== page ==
Craig Cardiff at Petit Campus
Awe-Inspiring was He | Jesse Creatchman
It's not often that a lone guitar-slinging, remarking folk singer can captivate an audience of one hundred and thirty people to such degree that they would hesitate to make even a whisper of sound that could disrupt the silent attention being paid. Such was the case last Saturday night when Craig Cardiff took the witness stand to serenade Petit Campus with songs from the Canadian highway. The artist kicked off his 2013 winter tour in Montreal, promoting his Juno-nominated album, Floods & Fires.
One selling point of Craig Cardiff's show was his witty banter between songs. Sometimes a story from a previous tour, other times an introspective testimony, his good-spirited humour was endearing. The manner in which he would follow his musical performances with charismatic commentary and disclaimers for songs to come is a clear reflection of his musical genre. Independent troubadours who travel without a band and thus present a humble performance, must find way to hold on to a rooms attention. Craig charmed the audience with his words and took everyone on an adventure of his thoughts and experiences.
Cardiff passes around "The Book of Truths" at each of his shows. He encourages audience members to fill the pages with whatever their heart desires. Many of his songs are inspired by stories and re-occuring themes in the Book. One particular song inspired by Truths took note of all the repeated letters of unrequited love. Introducing the song, he joked of their inevitable turn into Facebook stalkers. The song I'm speaking of is "No More Love Letters"."
After the show, I had the chance to speak with Craig and asked him about his upcoming tour. He will be travelling across Canada performing fifty-five shows in sixty nights. When asked about what inspired his new album, he responded that many of the writings he found in The Book of Truths correlated with his own life experiences, especially dealing with maturing, the happiness of parenthood and being a single father. I was going to ask him for a quote to share in this review but he offered me one when discussing the inspiration for his album.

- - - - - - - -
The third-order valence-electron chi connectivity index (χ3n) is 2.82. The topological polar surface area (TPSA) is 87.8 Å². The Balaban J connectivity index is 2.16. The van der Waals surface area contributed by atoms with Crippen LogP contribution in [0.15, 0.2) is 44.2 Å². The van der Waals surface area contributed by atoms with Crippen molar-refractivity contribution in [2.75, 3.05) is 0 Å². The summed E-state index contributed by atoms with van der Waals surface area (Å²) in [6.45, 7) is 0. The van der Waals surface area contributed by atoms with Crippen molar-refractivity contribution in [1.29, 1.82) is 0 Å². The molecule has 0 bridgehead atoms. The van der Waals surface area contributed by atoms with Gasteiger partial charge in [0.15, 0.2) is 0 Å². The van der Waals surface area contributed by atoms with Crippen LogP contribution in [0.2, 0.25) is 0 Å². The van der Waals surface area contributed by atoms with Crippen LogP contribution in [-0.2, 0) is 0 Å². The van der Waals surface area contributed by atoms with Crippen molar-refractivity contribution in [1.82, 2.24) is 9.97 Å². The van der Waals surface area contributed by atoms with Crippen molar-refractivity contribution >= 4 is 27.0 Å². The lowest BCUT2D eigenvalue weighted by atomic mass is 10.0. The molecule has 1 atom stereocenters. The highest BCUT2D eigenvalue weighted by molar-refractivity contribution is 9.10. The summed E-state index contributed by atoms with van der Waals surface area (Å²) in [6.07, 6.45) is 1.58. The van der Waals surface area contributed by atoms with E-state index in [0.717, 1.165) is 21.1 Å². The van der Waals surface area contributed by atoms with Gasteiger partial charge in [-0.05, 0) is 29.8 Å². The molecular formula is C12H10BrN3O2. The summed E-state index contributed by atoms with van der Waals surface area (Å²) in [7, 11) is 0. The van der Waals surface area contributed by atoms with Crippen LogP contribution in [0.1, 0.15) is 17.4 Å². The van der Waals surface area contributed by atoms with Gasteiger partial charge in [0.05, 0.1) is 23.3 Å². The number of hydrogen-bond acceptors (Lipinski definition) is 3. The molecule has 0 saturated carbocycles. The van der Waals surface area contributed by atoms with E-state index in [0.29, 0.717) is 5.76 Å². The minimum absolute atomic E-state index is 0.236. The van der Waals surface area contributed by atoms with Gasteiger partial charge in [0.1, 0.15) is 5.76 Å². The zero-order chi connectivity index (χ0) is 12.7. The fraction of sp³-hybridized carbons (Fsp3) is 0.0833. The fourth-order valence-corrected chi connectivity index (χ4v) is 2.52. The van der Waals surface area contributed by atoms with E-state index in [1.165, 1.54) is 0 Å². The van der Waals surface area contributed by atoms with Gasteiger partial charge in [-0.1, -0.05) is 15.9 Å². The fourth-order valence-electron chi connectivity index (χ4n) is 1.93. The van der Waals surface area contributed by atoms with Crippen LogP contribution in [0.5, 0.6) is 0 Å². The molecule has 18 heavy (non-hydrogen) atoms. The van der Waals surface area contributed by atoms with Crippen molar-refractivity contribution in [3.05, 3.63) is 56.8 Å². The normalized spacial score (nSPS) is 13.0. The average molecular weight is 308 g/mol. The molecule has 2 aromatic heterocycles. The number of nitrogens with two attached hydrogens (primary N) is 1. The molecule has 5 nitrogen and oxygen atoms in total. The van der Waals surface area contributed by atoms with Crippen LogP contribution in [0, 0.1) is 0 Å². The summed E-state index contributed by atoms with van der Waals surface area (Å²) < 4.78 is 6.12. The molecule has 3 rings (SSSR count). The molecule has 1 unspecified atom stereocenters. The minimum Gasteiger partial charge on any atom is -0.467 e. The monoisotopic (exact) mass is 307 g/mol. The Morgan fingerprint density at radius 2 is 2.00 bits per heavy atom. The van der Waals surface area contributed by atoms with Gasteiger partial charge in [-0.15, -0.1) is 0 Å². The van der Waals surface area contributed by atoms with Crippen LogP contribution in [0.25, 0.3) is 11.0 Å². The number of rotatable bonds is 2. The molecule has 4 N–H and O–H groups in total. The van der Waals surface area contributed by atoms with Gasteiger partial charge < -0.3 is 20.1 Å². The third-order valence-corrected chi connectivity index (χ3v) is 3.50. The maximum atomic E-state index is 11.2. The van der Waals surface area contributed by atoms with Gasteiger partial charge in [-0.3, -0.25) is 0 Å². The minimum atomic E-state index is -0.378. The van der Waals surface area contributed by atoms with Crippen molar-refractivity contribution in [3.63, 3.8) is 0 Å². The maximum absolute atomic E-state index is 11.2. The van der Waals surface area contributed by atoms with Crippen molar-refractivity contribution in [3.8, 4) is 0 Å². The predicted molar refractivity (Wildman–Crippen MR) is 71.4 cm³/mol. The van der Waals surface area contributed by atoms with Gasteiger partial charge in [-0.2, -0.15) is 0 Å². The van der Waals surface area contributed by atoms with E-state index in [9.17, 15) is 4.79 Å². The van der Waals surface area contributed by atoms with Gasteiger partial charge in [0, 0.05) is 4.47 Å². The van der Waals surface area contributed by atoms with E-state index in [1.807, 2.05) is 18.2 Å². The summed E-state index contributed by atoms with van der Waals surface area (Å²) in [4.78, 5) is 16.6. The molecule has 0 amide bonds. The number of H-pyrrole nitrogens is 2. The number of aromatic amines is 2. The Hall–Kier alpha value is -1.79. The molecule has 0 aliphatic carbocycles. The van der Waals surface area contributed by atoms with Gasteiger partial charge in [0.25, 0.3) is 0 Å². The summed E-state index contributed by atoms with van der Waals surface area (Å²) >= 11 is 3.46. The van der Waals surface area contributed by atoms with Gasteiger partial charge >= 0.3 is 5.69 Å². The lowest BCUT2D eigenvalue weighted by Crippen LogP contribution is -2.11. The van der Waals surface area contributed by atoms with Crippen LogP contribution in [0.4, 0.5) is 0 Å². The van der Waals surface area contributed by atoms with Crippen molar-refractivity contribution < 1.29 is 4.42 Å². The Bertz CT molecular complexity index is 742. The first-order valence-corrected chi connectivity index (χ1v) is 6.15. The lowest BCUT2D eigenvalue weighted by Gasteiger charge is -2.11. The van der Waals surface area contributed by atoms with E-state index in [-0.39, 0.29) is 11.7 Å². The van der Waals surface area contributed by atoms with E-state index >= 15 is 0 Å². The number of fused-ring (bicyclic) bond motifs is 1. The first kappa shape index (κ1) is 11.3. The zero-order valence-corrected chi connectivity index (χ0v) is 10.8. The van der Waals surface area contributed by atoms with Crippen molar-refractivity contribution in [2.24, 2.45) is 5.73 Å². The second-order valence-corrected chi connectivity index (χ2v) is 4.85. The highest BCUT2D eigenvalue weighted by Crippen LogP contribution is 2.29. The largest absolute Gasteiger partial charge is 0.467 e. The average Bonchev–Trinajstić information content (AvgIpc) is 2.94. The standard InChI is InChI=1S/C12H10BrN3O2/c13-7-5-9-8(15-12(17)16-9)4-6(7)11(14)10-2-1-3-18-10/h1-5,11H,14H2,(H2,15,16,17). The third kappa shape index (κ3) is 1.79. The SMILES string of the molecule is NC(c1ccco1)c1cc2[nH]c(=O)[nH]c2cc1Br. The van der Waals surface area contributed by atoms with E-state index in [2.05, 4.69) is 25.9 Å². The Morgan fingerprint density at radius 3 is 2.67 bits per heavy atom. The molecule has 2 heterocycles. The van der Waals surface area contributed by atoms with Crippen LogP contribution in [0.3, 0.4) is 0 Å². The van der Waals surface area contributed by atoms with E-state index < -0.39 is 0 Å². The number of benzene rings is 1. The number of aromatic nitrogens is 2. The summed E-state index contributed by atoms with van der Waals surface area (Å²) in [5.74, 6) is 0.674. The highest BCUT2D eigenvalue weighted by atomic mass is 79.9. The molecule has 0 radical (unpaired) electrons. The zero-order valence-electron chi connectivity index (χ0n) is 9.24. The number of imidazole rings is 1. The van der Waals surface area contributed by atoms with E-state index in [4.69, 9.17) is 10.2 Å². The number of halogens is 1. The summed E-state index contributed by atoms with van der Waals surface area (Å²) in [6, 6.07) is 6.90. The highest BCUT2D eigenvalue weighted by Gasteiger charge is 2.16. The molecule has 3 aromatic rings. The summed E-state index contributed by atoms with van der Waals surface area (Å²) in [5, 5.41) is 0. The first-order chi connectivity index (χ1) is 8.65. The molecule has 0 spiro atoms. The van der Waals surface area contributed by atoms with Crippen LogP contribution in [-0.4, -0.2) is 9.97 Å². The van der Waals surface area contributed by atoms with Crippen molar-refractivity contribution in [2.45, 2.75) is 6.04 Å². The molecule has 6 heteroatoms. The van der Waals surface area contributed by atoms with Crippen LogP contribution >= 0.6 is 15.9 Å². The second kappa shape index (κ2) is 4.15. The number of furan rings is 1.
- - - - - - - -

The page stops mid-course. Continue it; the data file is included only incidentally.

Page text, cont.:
He invites audience members to write what’s in their heart in these books, and it becomes one more way to connect with audience members that he doesn’t always get a chance to talk to." Wikipedia.org
A strong singer, he manipulated his natural soft tone, understating it and at times letting it drop to no more than a whisper. His voice reminded me of a young Peter Gabriel and at times when I closed my eyes, the resemblance was uncanny. He played solo on his acoustic guitar. Mostly fingerpicking, balancing well between traditional and non-traditional chords and progressions, what stood out most from his musical performance was his use of digital loops. Recording on the spot, tapping his guitar, vocally "piffing" and "tacking" into the mic; he created grooves, beats and ambient sounds that added yet another dimension to his performance. "When people go", his second to last song of the night, utilized the loops to replicate the many layers of a catchy pop song. Always the comedian, he brought up an audience member to performance interpretive dance during the song.
"Fear is the cheapest room in the House. I wish for you better quarters."
It's a quote by Hafiz. Craig Cardiff found it in The Book of Truths.